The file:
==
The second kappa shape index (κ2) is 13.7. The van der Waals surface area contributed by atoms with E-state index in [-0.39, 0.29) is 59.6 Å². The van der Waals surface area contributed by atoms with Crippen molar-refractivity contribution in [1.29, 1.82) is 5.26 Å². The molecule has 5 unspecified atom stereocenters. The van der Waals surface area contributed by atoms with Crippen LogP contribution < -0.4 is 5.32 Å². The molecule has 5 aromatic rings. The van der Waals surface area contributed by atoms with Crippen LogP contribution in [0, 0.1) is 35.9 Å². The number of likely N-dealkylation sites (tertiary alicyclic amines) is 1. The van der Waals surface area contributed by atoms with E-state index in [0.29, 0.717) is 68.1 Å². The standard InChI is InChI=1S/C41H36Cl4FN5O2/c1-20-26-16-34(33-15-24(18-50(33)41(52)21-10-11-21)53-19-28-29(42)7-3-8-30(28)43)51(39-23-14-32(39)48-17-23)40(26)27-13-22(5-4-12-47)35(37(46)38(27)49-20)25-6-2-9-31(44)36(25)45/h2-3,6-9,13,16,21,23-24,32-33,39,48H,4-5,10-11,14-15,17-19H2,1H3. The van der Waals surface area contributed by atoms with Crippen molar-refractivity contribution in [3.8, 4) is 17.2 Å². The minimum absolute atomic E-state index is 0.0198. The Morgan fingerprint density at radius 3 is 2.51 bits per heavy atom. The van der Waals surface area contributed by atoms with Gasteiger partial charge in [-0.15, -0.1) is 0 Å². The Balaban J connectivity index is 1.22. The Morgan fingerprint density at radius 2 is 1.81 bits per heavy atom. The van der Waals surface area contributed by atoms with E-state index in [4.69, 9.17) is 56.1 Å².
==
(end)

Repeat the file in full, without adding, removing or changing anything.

The second kappa shape index (κ2) is 13.7. The van der Waals surface area contributed by atoms with E-state index in [-0.39, 0.29) is 59.6 Å². The van der Waals surface area contributed by atoms with Crippen molar-refractivity contribution in [1.29, 1.82) is 5.26 Å². The molecule has 5 unspecified atom stereocenters. The van der Waals surface area contributed by atoms with Crippen LogP contribution < -0.4 is 5.32 Å². The molecule has 5 aromatic rings. The van der Waals surface area contributed by atoms with Crippen LogP contribution in [0, 0.1) is 35.9 Å². The number of likely N-dealkylation sites (tertiary alicyclic amines) is 1. The van der Waals surface area contributed by atoms with E-state index in [0.29, 0.717) is 68.1 Å². The standard InChI is InChI=1S/C41H36Cl4FN5O2/c1-20-26-16-34(33-15-24(18-50(33)41(52)21-10-11-21)53-19-28-29(42)7-3-8-30(28)43)51(39-23-14-32(39)48-17-23)40(26)27-13-22(5-4-12-47)35(37(46)38(27)49-20)25-6-2-9-31(44)36(25)45/h2-3,6-9,13,16,21,23-24,32-33,39,48H,4-5,10-11,14-15,17-19H2,1H3. The van der Waals surface area contributed by atoms with Crippen molar-refractivity contribution in [3.8, 4) is 17.2 Å². The minimum absolute atomic E-state index is 0.0198. The Morgan fingerprint density at radius 3 is 2.51 bits per heavy atom. The van der Waals surface area contributed by atoms with Gasteiger partial charge in [-0.15, -0.1) is 0 Å². The Balaban J connectivity index is 1.22. The Morgan fingerprint density at radius 2 is 1.81 bits per heavy atom. The van der Waals surface area contributed by atoms with E-state index in [4.69, 9.17) is 56.1 Å².